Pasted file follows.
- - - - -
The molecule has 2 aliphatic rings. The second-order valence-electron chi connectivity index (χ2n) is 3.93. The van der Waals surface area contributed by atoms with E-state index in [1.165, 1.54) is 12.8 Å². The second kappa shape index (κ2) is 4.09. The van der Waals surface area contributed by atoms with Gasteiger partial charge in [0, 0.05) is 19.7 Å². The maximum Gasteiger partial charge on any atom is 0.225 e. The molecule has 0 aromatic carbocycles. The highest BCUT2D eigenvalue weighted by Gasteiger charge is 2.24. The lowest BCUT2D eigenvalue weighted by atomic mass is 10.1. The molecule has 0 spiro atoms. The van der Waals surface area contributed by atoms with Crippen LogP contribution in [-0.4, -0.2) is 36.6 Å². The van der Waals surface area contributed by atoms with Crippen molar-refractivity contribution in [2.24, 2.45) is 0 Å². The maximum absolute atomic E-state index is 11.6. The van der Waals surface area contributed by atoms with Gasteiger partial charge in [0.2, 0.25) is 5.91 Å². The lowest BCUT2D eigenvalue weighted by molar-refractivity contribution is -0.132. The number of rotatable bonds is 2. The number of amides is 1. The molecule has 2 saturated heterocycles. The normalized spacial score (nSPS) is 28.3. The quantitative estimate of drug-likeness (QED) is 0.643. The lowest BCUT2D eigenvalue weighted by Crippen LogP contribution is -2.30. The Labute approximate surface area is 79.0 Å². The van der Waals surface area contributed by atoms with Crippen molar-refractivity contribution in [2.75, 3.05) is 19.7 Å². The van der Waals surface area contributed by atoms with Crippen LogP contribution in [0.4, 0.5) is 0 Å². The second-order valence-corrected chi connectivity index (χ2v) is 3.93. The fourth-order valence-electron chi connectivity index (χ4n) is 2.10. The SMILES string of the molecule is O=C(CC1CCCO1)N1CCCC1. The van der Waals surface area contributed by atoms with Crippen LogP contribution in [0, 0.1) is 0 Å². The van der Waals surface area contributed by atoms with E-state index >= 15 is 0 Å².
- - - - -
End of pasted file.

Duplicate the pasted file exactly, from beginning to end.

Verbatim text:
The molecule has 2 aliphatic rings. The second-order valence-electron chi connectivity index (χ2n) is 3.93. The van der Waals surface area contributed by atoms with E-state index in [1.165, 1.54) is 12.8 Å². The second kappa shape index (κ2) is 4.09. The van der Waals surface area contributed by atoms with Gasteiger partial charge in [0, 0.05) is 19.7 Å². The maximum Gasteiger partial charge on any atom is 0.225 e. The molecule has 0 aromatic carbocycles. The highest BCUT2D eigenvalue weighted by Gasteiger charge is 2.24. The lowest BCUT2D eigenvalue weighted by atomic mass is 10.1. The molecule has 0 spiro atoms. The van der Waals surface area contributed by atoms with Crippen LogP contribution in [-0.4, -0.2) is 36.6 Å². The van der Waals surface area contributed by atoms with Crippen molar-refractivity contribution in [2.24, 2.45) is 0 Å². The maximum absolute atomic E-state index is 11.6. The van der Waals surface area contributed by atoms with Gasteiger partial charge in [0.2, 0.25) is 5.91 Å². The lowest BCUT2D eigenvalue weighted by molar-refractivity contribution is -0.132. The number of rotatable bonds is 2. The number of amides is 1. The molecule has 2 saturated heterocycles. The normalized spacial score (nSPS) is 28.3. The quantitative estimate of drug-likeness (QED) is 0.643. The lowest BCUT2D eigenvalue weighted by Crippen LogP contribution is -2.30. The Labute approximate surface area is 79.0 Å². The van der Waals surface area contributed by atoms with Crippen molar-refractivity contribution in [2.75, 3.05) is 19.7 Å². The van der Waals surface area contributed by atoms with Crippen LogP contribution in [0.4, 0.5) is 0 Å². The second-order valence-corrected chi connectivity index (χ2v) is 3.93. The fourth-order valence-electron chi connectivity index (χ4n) is 2.10. The SMILES string of the molecule is O=C(CC1CCCO1)N1CCCC1. The van der Waals surface area contributed by atoms with Crippen LogP contribution in [0, 0.1) is 0 Å². The van der Waals surface area contributed by atoms with E-state index >= 15 is 0 Å².